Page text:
THE World Bank has said Zambia’s fiscal situation is improving but faces risks in view of the upcoming elections.
World Bank country director Kundhavi Kadiresan said the fiscal position of the country was beginning to improve but faced threats as a result of the upcoming elections.
Zambia will be going to the polls on January 20, 2015 following the death of President Michael Sata.
The country is on a growth path although challenges remain in securing macro-economic stability and making this growth inclusive.

Dr Kadiresan said economic growth slowed down during the year to about six per cent even as Inflation edged up closer to eight per cent average against the targeted 6.5 per cent.
These developments underscore the need to secure macro-economic stability through right policies.
Dr Kadiresan was speaking at the launch of the Fourth Zambia Economic Brief focusing on financial services for Zambians in rural areas.
He said the country saw a mixed macro-economic outcome during 2014.
“The Government is rightly trying to reduce Budget deficit and succeeded in 2014 to keep it below the budgeted level,” Dr Kadiresan said.
The World Bank economic brief cautions the Government against the proposed shift in the mining tax regime, saying that the high royalty rate could affect profitability of some mines resulting in the curtailment of their operations.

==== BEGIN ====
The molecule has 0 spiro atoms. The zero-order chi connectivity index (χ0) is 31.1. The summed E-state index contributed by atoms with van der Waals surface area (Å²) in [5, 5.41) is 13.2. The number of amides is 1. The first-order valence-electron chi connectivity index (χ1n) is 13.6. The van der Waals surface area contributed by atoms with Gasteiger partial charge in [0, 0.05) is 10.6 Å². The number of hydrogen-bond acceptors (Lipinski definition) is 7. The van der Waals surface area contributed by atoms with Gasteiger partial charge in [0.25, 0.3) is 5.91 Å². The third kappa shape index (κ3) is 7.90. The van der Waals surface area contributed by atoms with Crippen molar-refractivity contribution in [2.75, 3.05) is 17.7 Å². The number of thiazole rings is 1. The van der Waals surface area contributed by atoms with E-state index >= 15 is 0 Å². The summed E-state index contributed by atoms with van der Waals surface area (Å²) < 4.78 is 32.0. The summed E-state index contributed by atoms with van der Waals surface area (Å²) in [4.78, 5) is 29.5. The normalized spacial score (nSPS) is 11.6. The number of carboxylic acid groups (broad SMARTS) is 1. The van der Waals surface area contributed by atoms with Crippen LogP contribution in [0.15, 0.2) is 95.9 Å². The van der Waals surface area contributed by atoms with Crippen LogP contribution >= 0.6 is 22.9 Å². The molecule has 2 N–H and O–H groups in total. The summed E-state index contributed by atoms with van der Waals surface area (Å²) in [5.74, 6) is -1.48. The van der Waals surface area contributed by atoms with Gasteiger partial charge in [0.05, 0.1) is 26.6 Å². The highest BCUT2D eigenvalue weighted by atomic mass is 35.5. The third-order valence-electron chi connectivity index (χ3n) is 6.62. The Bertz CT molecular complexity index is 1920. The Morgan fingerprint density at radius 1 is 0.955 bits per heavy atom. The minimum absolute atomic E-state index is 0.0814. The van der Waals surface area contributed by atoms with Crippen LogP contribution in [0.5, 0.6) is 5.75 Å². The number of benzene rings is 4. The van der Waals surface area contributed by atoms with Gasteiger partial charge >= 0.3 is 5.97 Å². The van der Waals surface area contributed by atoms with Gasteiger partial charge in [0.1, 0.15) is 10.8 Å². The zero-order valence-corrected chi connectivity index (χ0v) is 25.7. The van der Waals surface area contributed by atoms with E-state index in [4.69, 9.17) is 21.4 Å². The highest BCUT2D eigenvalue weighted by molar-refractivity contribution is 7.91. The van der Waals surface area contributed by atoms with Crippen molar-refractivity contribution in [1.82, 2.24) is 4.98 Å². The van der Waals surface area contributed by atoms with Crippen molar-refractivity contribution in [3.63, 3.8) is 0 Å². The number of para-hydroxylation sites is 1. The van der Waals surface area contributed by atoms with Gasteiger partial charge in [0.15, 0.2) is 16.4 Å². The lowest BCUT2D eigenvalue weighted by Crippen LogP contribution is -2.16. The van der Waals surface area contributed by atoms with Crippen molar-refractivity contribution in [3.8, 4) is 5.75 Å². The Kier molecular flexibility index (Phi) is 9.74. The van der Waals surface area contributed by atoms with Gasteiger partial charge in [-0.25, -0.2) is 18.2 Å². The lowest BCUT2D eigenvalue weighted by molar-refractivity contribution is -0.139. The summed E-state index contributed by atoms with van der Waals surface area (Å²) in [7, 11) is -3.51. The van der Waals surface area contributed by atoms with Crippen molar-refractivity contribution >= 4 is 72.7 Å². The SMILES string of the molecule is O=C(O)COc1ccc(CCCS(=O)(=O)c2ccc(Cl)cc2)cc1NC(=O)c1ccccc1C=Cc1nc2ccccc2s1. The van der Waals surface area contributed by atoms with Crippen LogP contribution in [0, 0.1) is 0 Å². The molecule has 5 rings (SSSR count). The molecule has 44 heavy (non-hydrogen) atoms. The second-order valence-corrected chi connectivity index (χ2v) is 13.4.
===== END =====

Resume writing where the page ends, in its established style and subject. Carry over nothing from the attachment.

In addition, implementation of a differential rate of royalty could be complex.
The report further calls for an early resolution of the issues of Value-Added Tax (VAT).
The Brief is part of a series of short economic updates produced twice a year by the World Bank.
Bank of Zambia (BoZ) Governor Michael Gondwe said at the same function that the central bank had developed a regulatory framework for agent banking to enable financial service providers to take banking and financial services to the unbanked in all parts of Zambia.
He said banks had engaged agents to provide cash-in and cash-out services in remote areas where they had no physical presence, saying the services were provided using point-of-sale facilities.
Dr Gondwe said the scope for increased access was immense given that the model enabled banks to reach the unbanked areas using minimal capital investment.
He said the mobile banking delivery channel was premised on the increased use and access to mobile phones by the majority of the population in both the rural and urban areas.
“As policy markers, we are encouraged to push this agenda as it is estimated that over 62 per cent of the population in Zambia has access to mobile phone services,” Dr Gondwe said.

Times of Zambia